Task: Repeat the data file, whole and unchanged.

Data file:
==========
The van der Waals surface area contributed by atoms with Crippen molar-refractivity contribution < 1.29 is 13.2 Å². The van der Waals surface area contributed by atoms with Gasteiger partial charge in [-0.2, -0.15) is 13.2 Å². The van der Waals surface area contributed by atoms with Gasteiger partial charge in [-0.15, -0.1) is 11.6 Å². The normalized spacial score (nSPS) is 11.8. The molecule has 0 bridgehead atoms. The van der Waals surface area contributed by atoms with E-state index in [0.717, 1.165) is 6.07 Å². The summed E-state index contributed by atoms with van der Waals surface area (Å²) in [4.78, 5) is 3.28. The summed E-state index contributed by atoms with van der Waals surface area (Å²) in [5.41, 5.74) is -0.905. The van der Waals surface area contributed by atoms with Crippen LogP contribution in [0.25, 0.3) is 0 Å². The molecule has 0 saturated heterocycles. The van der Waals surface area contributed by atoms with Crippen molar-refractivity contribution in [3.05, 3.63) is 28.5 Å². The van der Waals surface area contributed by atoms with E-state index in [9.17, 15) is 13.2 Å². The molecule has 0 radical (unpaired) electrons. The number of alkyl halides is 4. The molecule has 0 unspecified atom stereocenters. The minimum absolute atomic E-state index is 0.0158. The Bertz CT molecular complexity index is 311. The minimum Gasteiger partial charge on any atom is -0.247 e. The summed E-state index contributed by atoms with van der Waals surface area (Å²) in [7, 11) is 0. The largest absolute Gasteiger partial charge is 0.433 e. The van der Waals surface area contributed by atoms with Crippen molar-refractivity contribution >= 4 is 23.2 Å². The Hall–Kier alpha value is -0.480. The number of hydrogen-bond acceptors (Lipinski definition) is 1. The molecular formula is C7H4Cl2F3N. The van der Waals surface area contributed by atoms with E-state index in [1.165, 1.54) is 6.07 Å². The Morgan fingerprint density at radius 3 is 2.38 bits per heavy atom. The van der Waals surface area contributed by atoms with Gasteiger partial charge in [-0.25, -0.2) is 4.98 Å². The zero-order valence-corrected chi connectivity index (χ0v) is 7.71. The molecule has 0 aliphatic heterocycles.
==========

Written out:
The van der Waals surface area contributed by atoms with Crippen molar-refractivity contribution < 1.29 is 13.2 Å². The van der Waals surface area contributed by atoms with Gasteiger partial charge in [-0.2, -0.15) is 13.2 Å². The van der Waals surface area contributed by atoms with Gasteiger partial charge in [-0.15, -0.1) is 11.6 Å². The normalized spacial score (nSPS) is 11.8. The molecule has 0 bridgehead atoms. The van der Waals surface area contributed by atoms with E-state index in [0.717, 1.165) is 6.07 Å². The summed E-state index contributed by atoms with van der Waals surface area (Å²) in [4.78, 5) is 3.28. The summed E-state index contributed by atoms with van der Waals surface area (Å²) in [5.41, 5.74) is -0.905. The van der Waals surface area contributed by atoms with Crippen LogP contribution in [0.25, 0.3) is 0 Å². The molecule has 0 saturated heterocycles. The van der Waals surface area contributed by atoms with Crippen molar-refractivity contribution in [3.05, 3.63) is 28.5 Å². The van der Waals surface area contributed by atoms with E-state index in [9.17, 15) is 13.2 Å². The molecule has 0 radical (unpaired) electrons. The number of alkyl halides is 4. The molecule has 0 unspecified atom stereocenters. The minimum absolute atomic E-state index is 0.0158. The Bertz CT molecular complexity index is 311. The minimum Gasteiger partial charge on any atom is -0.247 e. The summed E-state index contributed by atoms with van der Waals surface area (Å²) in [7, 11) is 0. The largest absolute Gasteiger partial charge is 0.433 e. The van der Waals surface area contributed by atoms with Crippen molar-refractivity contribution >= 4 is 23.2 Å². The Hall–Kier alpha value is -0.480. The number of hydrogen-bond acceptors (Lipinski definition) is 1. The molecular formula is C7H4Cl2F3N. The van der Waals surface area contributed by atoms with E-state index in [1.165, 1.54) is 6.07 Å². The Morgan fingerprint density at radius 3 is 2.38 bits per heavy atom. The van der Waals surface area contributed by atoms with Gasteiger partial charge in [-0.25, -0.2) is 4.98 Å². The zero-order valence-corrected chi connectivity index (χ0v) is 7.71. The molecule has 0 aliphatic heterocycles.